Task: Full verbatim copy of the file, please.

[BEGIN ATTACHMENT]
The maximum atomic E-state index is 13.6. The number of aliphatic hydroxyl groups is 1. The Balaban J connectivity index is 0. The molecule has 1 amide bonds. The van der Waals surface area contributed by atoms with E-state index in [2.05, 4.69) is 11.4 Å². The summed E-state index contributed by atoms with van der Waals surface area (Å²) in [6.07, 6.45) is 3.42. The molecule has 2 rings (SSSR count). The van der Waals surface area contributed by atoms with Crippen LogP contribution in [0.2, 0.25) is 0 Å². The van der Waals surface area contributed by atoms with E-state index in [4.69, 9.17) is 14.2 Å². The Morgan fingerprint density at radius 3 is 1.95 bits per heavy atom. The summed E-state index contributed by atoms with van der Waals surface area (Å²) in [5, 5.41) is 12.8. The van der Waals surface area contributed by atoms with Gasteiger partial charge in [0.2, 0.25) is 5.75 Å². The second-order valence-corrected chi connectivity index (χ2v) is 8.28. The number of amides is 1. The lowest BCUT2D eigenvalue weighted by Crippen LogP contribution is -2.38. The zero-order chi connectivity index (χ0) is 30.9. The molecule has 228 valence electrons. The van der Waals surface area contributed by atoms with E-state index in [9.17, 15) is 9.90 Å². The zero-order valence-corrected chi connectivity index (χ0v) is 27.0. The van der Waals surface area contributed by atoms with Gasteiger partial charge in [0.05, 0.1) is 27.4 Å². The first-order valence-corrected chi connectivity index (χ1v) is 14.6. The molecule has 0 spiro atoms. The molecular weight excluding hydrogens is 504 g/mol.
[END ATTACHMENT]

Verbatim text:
The maximum atomic E-state index is 13.6. The number of aliphatic hydroxyl groups is 1. The Balaban J connectivity index is 0. The molecule has 1 amide bonds. The van der Waals surface area contributed by atoms with E-state index in [2.05, 4.69) is 11.4 Å². The summed E-state index contributed by atoms with van der Waals surface area (Å²) in [6.07, 6.45) is 3.42. The molecule has 2 rings (SSSR count). The van der Waals surface area contributed by atoms with Crippen LogP contribution in [0.2, 0.25) is 0 Å². The van der Waals surface area contributed by atoms with E-state index in [4.69, 9.17) is 14.2 Å². The Morgan fingerprint density at radius 3 is 1.95 bits per heavy atom. The summed E-state index contributed by atoms with van der Waals surface area (Å²) in [5, 5.41) is 12.8. The van der Waals surface area contributed by atoms with Gasteiger partial charge in [0.2, 0.25) is 5.75 Å². The second-order valence-corrected chi connectivity index (χ2v) is 8.28. The number of amides is 1. The lowest BCUT2D eigenvalue weighted by Crippen LogP contribution is -2.38. The zero-order chi connectivity index (χ0) is 30.9. The molecule has 228 valence electrons. The van der Waals surface area contributed by atoms with E-state index in [9.17, 15) is 9.90 Å². The zero-order valence-corrected chi connectivity index (χ0v) is 27.0. The van der Waals surface area contributed by atoms with Gasteiger partial charge in [0.05, 0.1) is 27.4 Å². The first-order valence-corrected chi connectivity index (χ1v) is 14.6. The molecule has 0 spiro atoms. The molecular weight excluding hydrogens is 504 g/mol.